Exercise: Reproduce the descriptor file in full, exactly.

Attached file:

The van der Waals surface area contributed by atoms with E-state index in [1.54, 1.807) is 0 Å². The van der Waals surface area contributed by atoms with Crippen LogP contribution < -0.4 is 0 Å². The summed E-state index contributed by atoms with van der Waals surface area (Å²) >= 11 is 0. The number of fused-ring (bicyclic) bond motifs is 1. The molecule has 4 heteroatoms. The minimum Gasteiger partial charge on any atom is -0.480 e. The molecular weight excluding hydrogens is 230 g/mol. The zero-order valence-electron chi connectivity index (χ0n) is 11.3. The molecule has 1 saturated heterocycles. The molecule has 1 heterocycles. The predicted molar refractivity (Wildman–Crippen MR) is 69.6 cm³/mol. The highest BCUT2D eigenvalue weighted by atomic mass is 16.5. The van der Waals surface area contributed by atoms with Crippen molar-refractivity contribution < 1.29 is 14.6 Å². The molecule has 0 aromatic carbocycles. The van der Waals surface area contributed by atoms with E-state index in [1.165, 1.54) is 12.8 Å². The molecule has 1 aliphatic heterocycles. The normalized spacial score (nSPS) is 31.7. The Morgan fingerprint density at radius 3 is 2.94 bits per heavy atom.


The van der Waals surface area contributed by atoms with E-state index in [1.54, 1.807) is 0 Å². The van der Waals surface area contributed by atoms with Crippen LogP contribution < -0.4 is 0 Å². The summed E-state index contributed by atoms with van der Waals surface area (Å²) >= 11 is 0. The number of fused-ring (bicyclic) bond motifs is 1. The molecule has 4 heteroatoms. The minimum Gasteiger partial charge on any atom is -0.480 e. The molecular weight excluding hydrogens is 230 g/mol. The zero-order valence-electron chi connectivity index (χ0n) is 11.3. The molecule has 1 saturated heterocycles. The molecule has 1 heterocycles. The predicted molar refractivity (Wildman–Crippen MR) is 69.6 cm³/mol. The highest BCUT2D eigenvalue weighted by atomic mass is 16.5. The van der Waals surface area contributed by atoms with Crippen molar-refractivity contribution < 1.29 is 14.6 Å². The molecule has 0 aromatic carbocycles. The van der Waals surface area contributed by atoms with E-state index in [1.165, 1.54) is 12.8 Å². The molecule has 1 aliphatic heterocycles. The normalized spacial score (nSPS) is 31.7. The Morgan fingerprint density at radius 3 is 2.94 bits per heavy atom.